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Hamas releases two Israeli women as US advises delay in ground war to allow negotiations over captives


NEW YORK — Hamas released two elderly Israeli women held hostage in Gaza on Monday, as the United States expressed growing concern that the escalation of the war between Israel and Hamas would spark a wider conflict in the region, including attacks on American troops.

The death toll in Gaza rose rapidly as Israel intensified its airstrikes, destroying residential buildings in what it says was preparation for a possible ground attack. The United States has advised Israel to delay a planned ground invasion to allow time to negotiate the release of more hostages.

A third small humanitarian convoy from Egypt entered Gaza, where the population of 2.3 million has lacked food, water and medicine under Israeli rule for two weeks. While Israel still prohibits the entry of fuel, the UN has said its aid distribution will stop within days when it can no longer refuel its trucks. Gaza hospitals are struggling to run generators to power vital medical equipment and incubators for premature babies.

The release of the two hostages, Yocheved Lifshitz, 85, and Nurit Cooper, 79, was confirmed by the International Committee of the Red Cross. The two women, along with their husbands, were taken from their homes in Kibbutz Nir Oz, near the border with Gaza, during Hamas’ October 7 rampage through southern Israeli towns. Their husbands were not released.

Nurit Cooper (left) and Yocheved Lifshitz (right) are seen in these undated images. On October 23, 2023, the Israeli Hostage Center announced that the two hostages had been released by Hamas.

In a statement, Hamas said it had released them for humanitarian reasons. Hamas and other militants in Gaza reportedly took around 220 people, including an unconfirmed number of foreigners and dual nationals. Hamas released an American woman and her teenage daughter last week.

Israel is widely expected to launch a ground offensive in Gaza, vowing to destroy Hamas after its brutal October 7 rampage in southern Israeli communities. That raises fears of an expansion of the war beyond Gaza and Israel, as Iran-backed fighters in the region warn of possible escalation, including targeting U.S. forces deployed in the Middle East.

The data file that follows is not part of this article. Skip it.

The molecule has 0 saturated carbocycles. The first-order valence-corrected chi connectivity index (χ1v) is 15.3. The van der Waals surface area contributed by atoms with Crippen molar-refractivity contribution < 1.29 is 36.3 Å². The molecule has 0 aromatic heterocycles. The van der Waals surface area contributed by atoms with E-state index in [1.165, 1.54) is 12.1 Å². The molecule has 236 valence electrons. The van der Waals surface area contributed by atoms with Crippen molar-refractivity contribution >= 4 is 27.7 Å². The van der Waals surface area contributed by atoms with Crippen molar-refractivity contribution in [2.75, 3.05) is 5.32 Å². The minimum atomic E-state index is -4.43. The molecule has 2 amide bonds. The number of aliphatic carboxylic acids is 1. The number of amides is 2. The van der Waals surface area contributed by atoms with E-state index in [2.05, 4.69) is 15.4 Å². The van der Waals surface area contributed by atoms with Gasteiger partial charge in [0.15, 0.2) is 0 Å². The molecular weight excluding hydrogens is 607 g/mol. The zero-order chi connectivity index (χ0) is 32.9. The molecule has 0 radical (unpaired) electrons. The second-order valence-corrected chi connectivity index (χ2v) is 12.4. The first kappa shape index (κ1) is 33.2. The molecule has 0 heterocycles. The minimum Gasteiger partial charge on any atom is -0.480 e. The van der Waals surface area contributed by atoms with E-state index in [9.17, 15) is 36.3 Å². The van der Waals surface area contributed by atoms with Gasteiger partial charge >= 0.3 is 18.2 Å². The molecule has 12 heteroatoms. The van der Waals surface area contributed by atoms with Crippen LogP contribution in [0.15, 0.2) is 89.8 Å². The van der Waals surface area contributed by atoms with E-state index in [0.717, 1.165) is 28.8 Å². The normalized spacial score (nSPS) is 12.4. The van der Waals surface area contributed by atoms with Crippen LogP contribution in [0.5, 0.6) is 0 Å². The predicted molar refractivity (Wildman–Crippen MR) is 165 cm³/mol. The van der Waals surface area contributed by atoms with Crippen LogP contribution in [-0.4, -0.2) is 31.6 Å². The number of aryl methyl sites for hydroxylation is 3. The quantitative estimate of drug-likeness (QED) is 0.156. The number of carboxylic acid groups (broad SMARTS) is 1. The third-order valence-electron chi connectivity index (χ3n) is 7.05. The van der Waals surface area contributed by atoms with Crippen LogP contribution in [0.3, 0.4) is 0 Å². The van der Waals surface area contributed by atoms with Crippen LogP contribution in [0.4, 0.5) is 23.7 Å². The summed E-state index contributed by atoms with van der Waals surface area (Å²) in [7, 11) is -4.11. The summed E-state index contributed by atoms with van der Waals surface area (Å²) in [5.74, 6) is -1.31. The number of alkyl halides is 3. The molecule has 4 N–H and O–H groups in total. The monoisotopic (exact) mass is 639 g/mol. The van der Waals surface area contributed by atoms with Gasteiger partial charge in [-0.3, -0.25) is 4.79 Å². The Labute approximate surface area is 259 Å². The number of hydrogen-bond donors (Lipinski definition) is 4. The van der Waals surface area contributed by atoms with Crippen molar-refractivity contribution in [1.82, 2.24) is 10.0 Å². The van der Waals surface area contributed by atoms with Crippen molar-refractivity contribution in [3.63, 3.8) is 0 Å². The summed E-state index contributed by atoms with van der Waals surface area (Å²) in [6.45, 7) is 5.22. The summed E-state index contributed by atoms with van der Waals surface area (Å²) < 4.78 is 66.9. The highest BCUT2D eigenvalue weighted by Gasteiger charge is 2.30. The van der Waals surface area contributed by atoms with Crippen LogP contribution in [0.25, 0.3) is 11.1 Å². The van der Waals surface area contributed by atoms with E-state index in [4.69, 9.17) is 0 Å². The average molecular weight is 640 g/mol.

The United States has asked Iran-backed Hezbollah in Lebanon and other groups not to join the fight. Israel has frequently exchanged fire with Hezbollah, and Israeli warplanes have struck targets in the occupied West Bank, Syria and Lebanon in recent days.

National Security Council spokesman John Kirby said there has been an increase in rocket and drone attacks by Iranian-backed militias against U.S. troops in Iraq and Syria, and that the United States was “deeply concerned about the possibility of a significant escalation” of attacks in the coming days. .

He said U.S. officials were having “active conversations” with their Israeli counterparts about the potential consequences of escalating military action.

The United States informed Israeli officials that delaying a ground offensive would give Washington more time to work with regional mediators to secure the release of additional hostages taken by Hamas, according to a U.S. official.

Israeli Defense Minister Yoav Gallant urged troops near Gaza to continue preparing for an offensive “because it is coming.” He said it would be a combined air, land and sea offensive, but did not give a timetable.

Tanks and troops have been massed on the Gaza border, and Israel says it has stepped up airstrikes to reduce the risk to troops in the coming stages. A land excursion is likely to significantly increase the number of casualties in what is already by far the deadliest of the five wars fought between Israel and Hamas since the militant seized power in Gaza in 2007.